The challenges and barriers in the adoption of EHR have been studied in the U.S. and European healthcare systems. Numerous factors have been identified as essential for the adoption of EHR in the healthcare industry, such as facilitating conditions, user friendliness, social impact, and attitudes and behaviors of the end users . Perceptions of the end users, similar to the clinical leaders’ perceptions, are considered as important factor in the successful implementation and adoption of EHR . End users, for example physician users, can have both positive and negative perceptions about the potential benefits and adoption of EHR. A systematic review of the perceptions of healthcare professionals about the use and adoption of EHR in GCC countries found both positive and negative perceptions among healthcare professionals . Similarly, supportive attitudes and behaviors of clinical leaders are considered essential for the successful adoption of EHR in healthcare because there is association between the EHR adoption and clinical leadership . Clinical leaders are healthcare professionals who have been assigned leadership roles at different levels in the healthcare system, for example they could be responsible for the EHR implementation and project management at any organizational level. For the purpose of this scoping review, we have defined clinical leaders as healthcare professionals who are responsible for EHR implementation and project management at any organizational level and who deliver care in clinical units, departments, and divisions, such as department and division directors, chief executives, and other department heads. The role of clinical leadership in EHR adoption has been studied in the U.S. and European healthcare context, but there is limited evidence around its role in the adoption of EHR in the GCC countries. More specifically, there is limited evidence around the role of attributes and characteristics of clinical leaders on the successful adoption and use of EHR in GCC countries.
Over the last several decades, information managers have migrated healthcare systems from the manual or paper based records to EHR in GCC countries. Different terminologies have been used to describe EHR, such as electronic medical records, automated health records, and computer based patient records. EHR is still not used in the majority of the Middle Eastern and GCC countries’ healthcare systems . In the followingsections, Iwill discuss the implementation of EHR in some of the GCC countries such as Saudi Arabia, Qatar and United Arab Emirates, as well as examples from the Middle East, such as Jordan and Turkey.
Several hospitals in Saudi Arabia have implemented EHR, including the National Guard Health Affairs, KFSH and RC, and armed forces hospitals . However, the implementation of EHR in Saudi Arabian hospitalsis verylow; by 2008, only15% of the provinces had implemented EHR . Several studies have reported on the implementation of EHR in Saudi Arabia; however, the role ofclinical leadership in the adoption of EHR was rarely discussed [10,12].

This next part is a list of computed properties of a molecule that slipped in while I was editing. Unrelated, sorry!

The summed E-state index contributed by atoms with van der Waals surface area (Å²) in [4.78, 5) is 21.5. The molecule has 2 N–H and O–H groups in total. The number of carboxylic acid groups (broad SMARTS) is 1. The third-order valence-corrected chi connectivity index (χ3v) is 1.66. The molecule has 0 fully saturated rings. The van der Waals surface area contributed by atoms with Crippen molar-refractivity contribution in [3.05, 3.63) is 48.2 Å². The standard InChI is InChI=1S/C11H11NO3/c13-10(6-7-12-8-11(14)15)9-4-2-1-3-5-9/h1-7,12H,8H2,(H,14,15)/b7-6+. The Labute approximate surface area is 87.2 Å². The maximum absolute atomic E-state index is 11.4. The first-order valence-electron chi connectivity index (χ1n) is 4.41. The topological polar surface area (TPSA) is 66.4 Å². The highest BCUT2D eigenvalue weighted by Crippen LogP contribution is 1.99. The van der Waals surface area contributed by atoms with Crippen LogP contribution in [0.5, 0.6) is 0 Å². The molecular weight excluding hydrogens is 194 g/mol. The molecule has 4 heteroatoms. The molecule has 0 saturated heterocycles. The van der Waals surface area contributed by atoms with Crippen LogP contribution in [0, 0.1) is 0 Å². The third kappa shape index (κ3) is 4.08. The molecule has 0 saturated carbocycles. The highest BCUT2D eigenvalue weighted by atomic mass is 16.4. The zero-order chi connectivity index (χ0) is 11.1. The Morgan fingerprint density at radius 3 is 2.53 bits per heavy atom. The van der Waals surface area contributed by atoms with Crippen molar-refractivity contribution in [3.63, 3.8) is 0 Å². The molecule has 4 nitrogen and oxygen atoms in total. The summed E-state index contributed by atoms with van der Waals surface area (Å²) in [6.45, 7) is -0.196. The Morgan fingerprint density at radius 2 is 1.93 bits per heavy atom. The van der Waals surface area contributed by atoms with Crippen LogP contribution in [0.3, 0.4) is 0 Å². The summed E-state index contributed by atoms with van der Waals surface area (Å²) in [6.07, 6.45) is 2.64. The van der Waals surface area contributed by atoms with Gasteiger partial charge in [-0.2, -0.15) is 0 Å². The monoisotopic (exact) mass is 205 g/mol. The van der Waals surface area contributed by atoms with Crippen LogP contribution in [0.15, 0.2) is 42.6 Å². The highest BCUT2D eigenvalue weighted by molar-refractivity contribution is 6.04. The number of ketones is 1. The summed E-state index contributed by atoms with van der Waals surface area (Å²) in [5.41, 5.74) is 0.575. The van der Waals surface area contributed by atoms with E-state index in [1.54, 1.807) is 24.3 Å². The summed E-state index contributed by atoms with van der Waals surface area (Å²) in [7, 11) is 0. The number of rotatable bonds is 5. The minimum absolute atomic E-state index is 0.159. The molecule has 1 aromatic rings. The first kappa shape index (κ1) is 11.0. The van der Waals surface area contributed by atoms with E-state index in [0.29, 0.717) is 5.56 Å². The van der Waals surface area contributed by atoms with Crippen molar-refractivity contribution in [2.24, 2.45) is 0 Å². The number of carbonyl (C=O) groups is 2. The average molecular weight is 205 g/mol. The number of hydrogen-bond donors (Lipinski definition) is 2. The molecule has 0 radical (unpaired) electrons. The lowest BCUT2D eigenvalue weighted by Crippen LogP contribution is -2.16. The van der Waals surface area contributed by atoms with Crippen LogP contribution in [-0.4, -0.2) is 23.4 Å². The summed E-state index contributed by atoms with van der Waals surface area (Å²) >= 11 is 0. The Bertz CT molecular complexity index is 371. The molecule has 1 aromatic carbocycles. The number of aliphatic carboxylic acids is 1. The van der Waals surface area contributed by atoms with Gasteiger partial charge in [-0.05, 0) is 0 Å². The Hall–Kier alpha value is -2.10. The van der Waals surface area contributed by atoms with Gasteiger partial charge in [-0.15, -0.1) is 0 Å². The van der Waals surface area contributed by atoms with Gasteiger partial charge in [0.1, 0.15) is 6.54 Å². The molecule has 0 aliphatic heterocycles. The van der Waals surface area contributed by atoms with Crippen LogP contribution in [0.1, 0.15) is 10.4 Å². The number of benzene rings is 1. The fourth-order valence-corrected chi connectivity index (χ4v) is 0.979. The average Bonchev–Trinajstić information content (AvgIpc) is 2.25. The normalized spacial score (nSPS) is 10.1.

In Jordan, integration of the health information systems, such as administrative databases, laboratory and computerized physicians’ orders, into EHR have been carried out successfully . After successful implementation of the EHR under the project named Hakeem, EHR implementation was scaled to the rest of the countries’ healthcare systems . Nationwide EHR implementation in Turkey was carried out by Turkey’s NHIS (NHIS-T) with almost 71% of the private and university hospitals connected to the national database by 2010 . In the UAE, the implementation of EHR has significantly increased during the last decade, and several healthcare providers have adopted the Middle East Electronic Medical Record Adoption Model (EMRAM). The number of healthcare providers implementing EHR under the EMRAM program increased from 23 to 33 between 2011 and 2016, and most of them had reached stage 5 in its adoption .
The successful implementation of EHR has been related to several benefits, including improved healthcare outcomes, processes, and medical billing. Even though EHR has been implemented in themost advanced healthcare systems, including Malaysia, the United States, China, Singapore, the United Kingdom and Korea, the desired level of distribution of EHR has not been achieved . In order to obtain benefits of EHR implementation, it is vital that the EHR is completely adopted. Effective leadership and project management has been regarded as an important factor for the successful adoption of EHR .
In the context of GCC countries and the Middle East, successful implementation of EHR has been linked to factors such as organizational structures, coordination, and degree of acceptance to change, workflow processes and adapting to best practises [19-21]. Some studies conducted to explore the success and failure factors of EHRsEHR in Saudi Arabia found that the planning stage of EHR implementation is very crucial for its successful adoption. The study by Abouzahra also found that risk management and communication were the main factors of project failure in EHR implementation. These factors highlight the importance of the clinical leadership in the successful implementation of EHR, because the above-mentioned factors are very much dependent on the perceptions, attitudes, and skills of clinical leaders. For example, good leaders heading the implementation of EHR can influence resistance from the staff through effective change management strategies. This is of particular importance when studies have found that micro-level factors, such as resistance from physicians and individual perceived complexity, are attributed to low rates of EHR adoption . Clinical leaders are one of the main stakeholders during the implementation of EHR. The factors influencing the successful implementation of EHR are greatly dependent on the perceptions, attitudes, and skills of individuals in leadership roles and can be overcome through effective leadership strategies .